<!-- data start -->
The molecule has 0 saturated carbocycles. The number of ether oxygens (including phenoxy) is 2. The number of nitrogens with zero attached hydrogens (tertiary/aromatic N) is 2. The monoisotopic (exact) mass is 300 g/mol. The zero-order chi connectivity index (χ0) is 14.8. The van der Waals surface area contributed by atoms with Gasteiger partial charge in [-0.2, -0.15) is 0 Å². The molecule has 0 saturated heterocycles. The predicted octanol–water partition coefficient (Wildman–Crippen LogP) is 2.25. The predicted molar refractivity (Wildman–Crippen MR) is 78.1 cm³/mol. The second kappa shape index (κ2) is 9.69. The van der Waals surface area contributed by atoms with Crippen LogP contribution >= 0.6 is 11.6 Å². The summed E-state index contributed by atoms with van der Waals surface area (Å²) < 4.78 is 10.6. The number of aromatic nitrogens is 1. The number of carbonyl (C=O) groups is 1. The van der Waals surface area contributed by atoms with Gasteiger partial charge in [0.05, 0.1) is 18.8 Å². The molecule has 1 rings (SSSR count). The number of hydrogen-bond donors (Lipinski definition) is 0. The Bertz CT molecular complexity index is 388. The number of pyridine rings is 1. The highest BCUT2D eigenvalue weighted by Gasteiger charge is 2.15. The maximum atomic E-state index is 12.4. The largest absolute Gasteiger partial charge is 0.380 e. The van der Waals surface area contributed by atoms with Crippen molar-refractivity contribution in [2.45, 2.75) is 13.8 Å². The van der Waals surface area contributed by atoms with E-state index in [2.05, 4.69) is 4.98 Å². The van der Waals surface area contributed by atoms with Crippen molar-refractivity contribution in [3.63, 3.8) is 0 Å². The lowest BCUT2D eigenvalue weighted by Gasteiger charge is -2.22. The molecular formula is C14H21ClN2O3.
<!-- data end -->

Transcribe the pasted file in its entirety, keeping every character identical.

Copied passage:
The molecule has 0 saturated carbocycles. The number of ether oxygens (including phenoxy) is 2. The number of nitrogens with zero attached hydrogens (tertiary/aromatic N) is 2. The monoisotopic (exact) mass is 300 g/mol. The zero-order chi connectivity index (χ0) is 14.8. The van der Waals surface area contributed by atoms with Gasteiger partial charge in [-0.2, -0.15) is 0 Å². The molecule has 0 saturated heterocycles. The predicted octanol–water partition coefficient (Wildman–Crippen LogP) is 2.25. The predicted molar refractivity (Wildman–Crippen MR) is 78.1 cm³/mol. The second kappa shape index (κ2) is 9.69. The van der Waals surface area contributed by atoms with Crippen LogP contribution >= 0.6 is 11.6 Å². The summed E-state index contributed by atoms with van der Waals surface area (Å²) < 4.78 is 10.6. The number of aromatic nitrogens is 1. The number of carbonyl (C=O) groups is 1. The van der Waals surface area contributed by atoms with Gasteiger partial charge in [0.05, 0.1) is 18.8 Å². The molecule has 1 rings (SSSR count). The number of hydrogen-bond donors (Lipinski definition) is 0. The Bertz CT molecular complexity index is 388. The number of pyridine rings is 1. The highest BCUT2D eigenvalue weighted by Gasteiger charge is 2.15. The maximum atomic E-state index is 12.4. The largest absolute Gasteiger partial charge is 0.380 e. The van der Waals surface area contributed by atoms with Crippen molar-refractivity contribution in [2.45, 2.75) is 13.8 Å². The van der Waals surface area contributed by atoms with E-state index in [2.05, 4.69) is 4.98 Å². The van der Waals surface area contributed by atoms with Crippen molar-refractivity contribution in [3.63, 3.8) is 0 Å². The lowest BCUT2D eigenvalue weighted by Gasteiger charge is -2.22. The molecular formula is C14H21ClN2O3.